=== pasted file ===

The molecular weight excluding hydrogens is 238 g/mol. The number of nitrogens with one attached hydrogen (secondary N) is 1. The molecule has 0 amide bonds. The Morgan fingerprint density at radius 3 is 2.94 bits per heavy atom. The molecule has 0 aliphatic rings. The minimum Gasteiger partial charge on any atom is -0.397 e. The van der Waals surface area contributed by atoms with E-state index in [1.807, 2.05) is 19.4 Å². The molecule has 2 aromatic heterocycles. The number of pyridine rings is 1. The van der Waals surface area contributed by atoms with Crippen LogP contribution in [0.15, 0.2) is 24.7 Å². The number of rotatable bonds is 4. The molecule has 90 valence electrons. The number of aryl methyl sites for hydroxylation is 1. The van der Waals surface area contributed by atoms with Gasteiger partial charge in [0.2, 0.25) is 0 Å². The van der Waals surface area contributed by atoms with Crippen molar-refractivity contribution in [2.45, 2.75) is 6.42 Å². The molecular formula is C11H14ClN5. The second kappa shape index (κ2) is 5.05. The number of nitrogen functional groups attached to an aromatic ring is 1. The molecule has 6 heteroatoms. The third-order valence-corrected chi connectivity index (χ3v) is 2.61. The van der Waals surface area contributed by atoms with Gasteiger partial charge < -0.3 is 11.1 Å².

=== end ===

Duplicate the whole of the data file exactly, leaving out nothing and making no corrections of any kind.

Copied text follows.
The molecular weight excluding hydrogens is 238 g/mol. The number of nitrogens with one attached hydrogen (secondary N) is 1. The molecule has 0 amide bonds. The Morgan fingerprint density at radius 3 is 2.94 bits per heavy atom. The molecule has 0 aliphatic rings. The minimum Gasteiger partial charge on any atom is -0.397 e. The van der Waals surface area contributed by atoms with E-state index in [1.807, 2.05) is 19.4 Å². The molecule has 2 aromatic heterocycles. The number of pyridine rings is 1. The van der Waals surface area contributed by atoms with Crippen LogP contribution in [0.15, 0.2) is 24.7 Å². The number of rotatable bonds is 4. The molecule has 90 valence electrons. The number of aryl methyl sites for hydroxylation is 1. The van der Waals surface area contributed by atoms with Gasteiger partial charge in [0.2, 0.25) is 0 Å². The van der Waals surface area contributed by atoms with Crippen molar-refractivity contribution in [2.45, 2.75) is 6.42 Å². The molecular formula is C11H14ClN5. The second kappa shape index (κ2) is 5.05. The number of nitrogen functional groups attached to an aromatic ring is 1. The molecule has 6 heteroatoms. The third-order valence-corrected chi connectivity index (χ3v) is 2.61. The van der Waals surface area contributed by atoms with Gasteiger partial charge < -0.3 is 11.1 Å².